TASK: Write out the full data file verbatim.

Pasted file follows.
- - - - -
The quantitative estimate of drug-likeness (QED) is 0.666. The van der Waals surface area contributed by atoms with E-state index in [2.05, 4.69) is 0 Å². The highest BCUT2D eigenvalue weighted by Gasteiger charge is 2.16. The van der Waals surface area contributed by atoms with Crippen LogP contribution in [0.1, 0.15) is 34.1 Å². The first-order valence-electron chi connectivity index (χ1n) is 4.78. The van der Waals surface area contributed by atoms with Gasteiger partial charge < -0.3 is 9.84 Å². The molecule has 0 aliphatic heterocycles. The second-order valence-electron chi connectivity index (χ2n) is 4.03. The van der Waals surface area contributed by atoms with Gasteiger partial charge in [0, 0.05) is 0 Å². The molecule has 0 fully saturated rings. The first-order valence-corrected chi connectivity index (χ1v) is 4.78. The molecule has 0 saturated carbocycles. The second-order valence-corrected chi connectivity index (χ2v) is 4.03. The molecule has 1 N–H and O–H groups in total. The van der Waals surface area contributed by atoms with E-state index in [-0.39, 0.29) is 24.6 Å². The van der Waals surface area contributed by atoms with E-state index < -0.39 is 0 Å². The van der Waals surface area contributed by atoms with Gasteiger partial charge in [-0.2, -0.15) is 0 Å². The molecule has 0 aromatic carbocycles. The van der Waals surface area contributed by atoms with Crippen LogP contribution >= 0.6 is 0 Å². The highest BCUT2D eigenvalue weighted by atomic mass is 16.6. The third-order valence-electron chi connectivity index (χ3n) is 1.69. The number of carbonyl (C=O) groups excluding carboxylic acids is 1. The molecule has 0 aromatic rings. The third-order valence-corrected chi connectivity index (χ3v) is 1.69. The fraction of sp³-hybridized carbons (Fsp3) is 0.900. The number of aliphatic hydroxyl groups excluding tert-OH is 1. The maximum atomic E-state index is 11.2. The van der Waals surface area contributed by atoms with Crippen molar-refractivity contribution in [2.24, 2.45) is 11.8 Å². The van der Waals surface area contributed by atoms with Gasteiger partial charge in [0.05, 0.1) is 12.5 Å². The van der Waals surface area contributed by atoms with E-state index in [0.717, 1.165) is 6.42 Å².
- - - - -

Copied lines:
The quantitative estimate of drug-likeness (QED) is 0.666. The van der Waals surface area contributed by atoms with E-state index in [2.05, 4.69) is 0 Å². The highest BCUT2D eigenvalue weighted by Gasteiger charge is 2.16. The van der Waals surface area contributed by atoms with Crippen LogP contribution in [0.1, 0.15) is 34.1 Å². The first-order valence-electron chi connectivity index (χ1n) is 4.78. The van der Waals surface area contributed by atoms with Gasteiger partial charge < -0.3 is 9.84 Å². The molecule has 0 aliphatic heterocycles. The second-order valence-electron chi connectivity index (χ2n) is 4.03. The van der Waals surface area contributed by atoms with Gasteiger partial charge in [0, 0.05) is 0 Å². The molecule has 0 fully saturated rings. The first-order valence-corrected chi connectivity index (χ1v) is 4.78. The molecule has 0 saturated carbocycles. The second-order valence-corrected chi connectivity index (χ2v) is 4.03. The molecule has 1 N–H and O–H groups in total. The van der Waals surface area contributed by atoms with E-state index in [-0.39, 0.29) is 24.6 Å². The van der Waals surface area contributed by atoms with E-state index < -0.39 is 0 Å². The van der Waals surface area contributed by atoms with Gasteiger partial charge in [-0.2, -0.15) is 0 Å². The molecule has 0 aromatic carbocycles. The van der Waals surface area contributed by atoms with Crippen LogP contribution >= 0.6 is 0 Å². The highest BCUT2D eigenvalue weighted by atomic mass is 16.6. The third-order valence-electron chi connectivity index (χ3n) is 1.69. The number of carbonyl (C=O) groups excluding carboxylic acids is 1. The molecule has 0 aromatic rings. The third-order valence-corrected chi connectivity index (χ3v) is 1.69. The fraction of sp³-hybridized carbons (Fsp3) is 0.900. The number of aliphatic hydroxyl groups excluding tert-OH is 1. The maximum atomic E-state index is 11.2. The van der Waals surface area contributed by atoms with Crippen molar-refractivity contribution in [2.24, 2.45) is 11.8 Å². The van der Waals surface area contributed by atoms with Gasteiger partial charge in [0.05, 0.1) is 12.5 Å². The van der Waals surface area contributed by atoms with E-state index in [0.717, 1.165) is 6.42 Å².